For any fan of the Folly/Peter Grant/Rivers of London series, this is one to get. It’d even make a pretty good introduction to the series for someone who hasn’t yet discovered this fun UF series.

Disclaimer: I received this eARC from Subterranean Press via NetGalley in exchange for this post — thanks to both, I needed something like this.
N.B.: As this was an ARC, any quotations above may be changed in the published work — I will endeavor to verify them as soon as possible.

—–

4 Stars

A Rare Book of Cunning Device (Audiobook) by Ben Aaronovitch, Kobna Holdbrook-Smith

A Rare Book Of Cunning DeviceA Rare Book Of Cunning Device

by Ben Aaronovitch, Kobna Holdbrook-Smith (Narrator)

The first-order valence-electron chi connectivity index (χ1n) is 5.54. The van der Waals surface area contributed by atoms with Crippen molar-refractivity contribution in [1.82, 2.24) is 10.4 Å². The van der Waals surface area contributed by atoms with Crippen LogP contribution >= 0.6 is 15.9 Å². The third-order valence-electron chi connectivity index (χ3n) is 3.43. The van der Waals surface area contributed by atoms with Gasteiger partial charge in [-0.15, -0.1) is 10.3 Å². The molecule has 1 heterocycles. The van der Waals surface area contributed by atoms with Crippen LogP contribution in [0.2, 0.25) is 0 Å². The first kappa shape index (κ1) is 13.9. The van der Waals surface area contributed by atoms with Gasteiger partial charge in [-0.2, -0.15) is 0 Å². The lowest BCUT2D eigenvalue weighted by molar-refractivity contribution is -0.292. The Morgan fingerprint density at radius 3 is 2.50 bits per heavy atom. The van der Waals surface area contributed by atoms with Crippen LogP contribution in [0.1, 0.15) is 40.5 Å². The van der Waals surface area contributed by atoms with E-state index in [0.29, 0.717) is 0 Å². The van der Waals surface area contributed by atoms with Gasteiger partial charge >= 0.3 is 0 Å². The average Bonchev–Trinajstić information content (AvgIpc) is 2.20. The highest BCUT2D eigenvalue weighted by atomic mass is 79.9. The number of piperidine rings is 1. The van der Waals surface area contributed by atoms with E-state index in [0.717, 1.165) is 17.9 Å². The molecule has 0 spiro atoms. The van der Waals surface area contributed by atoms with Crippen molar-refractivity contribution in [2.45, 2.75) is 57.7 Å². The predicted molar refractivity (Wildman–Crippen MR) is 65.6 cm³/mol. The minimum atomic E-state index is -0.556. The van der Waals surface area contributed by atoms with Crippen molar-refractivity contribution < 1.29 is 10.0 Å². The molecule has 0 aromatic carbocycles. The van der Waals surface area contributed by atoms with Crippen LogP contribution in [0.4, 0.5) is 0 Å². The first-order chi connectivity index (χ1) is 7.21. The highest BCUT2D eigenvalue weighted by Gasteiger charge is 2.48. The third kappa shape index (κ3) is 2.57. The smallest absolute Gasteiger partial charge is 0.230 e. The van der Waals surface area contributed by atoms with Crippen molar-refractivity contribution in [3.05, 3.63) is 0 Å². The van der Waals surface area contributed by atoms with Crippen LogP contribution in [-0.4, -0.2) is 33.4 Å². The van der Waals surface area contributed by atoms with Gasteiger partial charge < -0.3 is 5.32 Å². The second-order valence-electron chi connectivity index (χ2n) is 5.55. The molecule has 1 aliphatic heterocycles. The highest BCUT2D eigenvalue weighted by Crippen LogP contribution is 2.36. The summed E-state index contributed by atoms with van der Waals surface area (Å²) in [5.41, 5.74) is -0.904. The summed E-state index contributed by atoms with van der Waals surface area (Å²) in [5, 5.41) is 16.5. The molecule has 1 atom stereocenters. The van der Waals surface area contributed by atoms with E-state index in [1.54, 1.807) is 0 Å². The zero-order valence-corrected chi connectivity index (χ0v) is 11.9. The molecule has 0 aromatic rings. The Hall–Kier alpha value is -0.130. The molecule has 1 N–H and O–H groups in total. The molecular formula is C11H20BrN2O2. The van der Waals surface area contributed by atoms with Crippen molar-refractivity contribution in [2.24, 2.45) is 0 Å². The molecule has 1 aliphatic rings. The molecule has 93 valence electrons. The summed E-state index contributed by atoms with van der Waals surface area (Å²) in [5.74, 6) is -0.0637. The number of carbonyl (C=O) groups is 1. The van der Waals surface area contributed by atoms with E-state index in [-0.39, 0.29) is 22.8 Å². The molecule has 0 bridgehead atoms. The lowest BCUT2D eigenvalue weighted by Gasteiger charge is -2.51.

Series: The Rivers of London, #5.6
Unabridged Audiobook, 29 min.
Audible Studios, 2017

Read: April 28, 2017


This is an audio-only release (for now anyway) about Peter (and Toby) go looking for a poltergeist in the stacks of the basements of The British Library. Harold Postmartin was hanging out at the Folly when Peter got the case, and wouldn’t let him shrug it off for awhile, so he got to do a little field-work, too.

It was fun to see Postmartin in action and learn a bit more about him. Peter and Toby were their usual entertaining selves. The Librarian (who’s name I can’t remember, sorry), was fun — the tie-in with Peter’s family was, nice too. The Library (in both fact-based and clearly UF ways) was an interesting place, and I can easily see the need for Peter to return there on another case.